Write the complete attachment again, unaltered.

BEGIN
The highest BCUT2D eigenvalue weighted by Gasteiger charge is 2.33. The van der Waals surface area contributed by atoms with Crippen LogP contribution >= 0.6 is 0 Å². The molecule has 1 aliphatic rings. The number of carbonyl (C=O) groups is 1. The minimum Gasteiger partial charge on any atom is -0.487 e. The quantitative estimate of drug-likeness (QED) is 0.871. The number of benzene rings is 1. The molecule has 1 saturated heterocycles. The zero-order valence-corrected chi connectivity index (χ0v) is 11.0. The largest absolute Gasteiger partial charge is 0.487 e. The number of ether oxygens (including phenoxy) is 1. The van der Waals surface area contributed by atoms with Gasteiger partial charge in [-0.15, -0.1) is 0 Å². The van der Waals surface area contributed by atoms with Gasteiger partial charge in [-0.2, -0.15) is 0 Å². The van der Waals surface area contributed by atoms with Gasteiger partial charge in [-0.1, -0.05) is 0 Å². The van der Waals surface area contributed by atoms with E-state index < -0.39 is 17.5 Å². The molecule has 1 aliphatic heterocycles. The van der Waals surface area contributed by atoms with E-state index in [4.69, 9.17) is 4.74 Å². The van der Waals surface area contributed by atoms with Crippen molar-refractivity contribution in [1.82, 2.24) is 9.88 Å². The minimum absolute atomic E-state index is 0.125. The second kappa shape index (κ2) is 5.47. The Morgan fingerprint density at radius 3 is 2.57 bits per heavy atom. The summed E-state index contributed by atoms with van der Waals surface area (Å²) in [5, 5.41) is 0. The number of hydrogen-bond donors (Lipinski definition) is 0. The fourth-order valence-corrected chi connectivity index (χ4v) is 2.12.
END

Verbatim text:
The highest BCUT2D eigenvalue weighted by Gasteiger charge is 2.33. The van der Waals surface area contributed by atoms with Crippen LogP contribution >= 0.6 is 0 Å². The molecule has 1 aliphatic rings. The number of carbonyl (C=O) groups is 1. The minimum Gasteiger partial charge on any atom is -0.487 e. The quantitative estimate of drug-likeness (QED) is 0.871. The number of benzene rings is 1. The molecule has 1 saturated heterocycles. The zero-order valence-corrected chi connectivity index (χ0v) is 11.0. The largest absolute Gasteiger partial charge is 0.487 e. The number of ether oxygens (including phenoxy) is 1. The van der Waals surface area contributed by atoms with Gasteiger partial charge in [-0.15, -0.1) is 0 Å². The van der Waals surface area contributed by atoms with Gasteiger partial charge in [-0.2, -0.15) is 0 Å². The van der Waals surface area contributed by atoms with Gasteiger partial charge in [-0.1, -0.05) is 0 Å². The van der Waals surface area contributed by atoms with E-state index < -0.39 is 17.5 Å². The molecule has 1 aliphatic heterocycles. The van der Waals surface area contributed by atoms with E-state index in [4.69, 9.17) is 4.74 Å². The van der Waals surface area contributed by atoms with Crippen molar-refractivity contribution in [1.82, 2.24) is 9.88 Å². The minimum absolute atomic E-state index is 0.125. The second kappa shape index (κ2) is 5.47. The Morgan fingerprint density at radius 3 is 2.57 bits per heavy atom. The summed E-state index contributed by atoms with van der Waals surface area (Å²) in [5, 5.41) is 0. The number of hydrogen-bond donors (Lipinski definition) is 0. The fourth-order valence-corrected chi connectivity index (χ4v) is 2.12.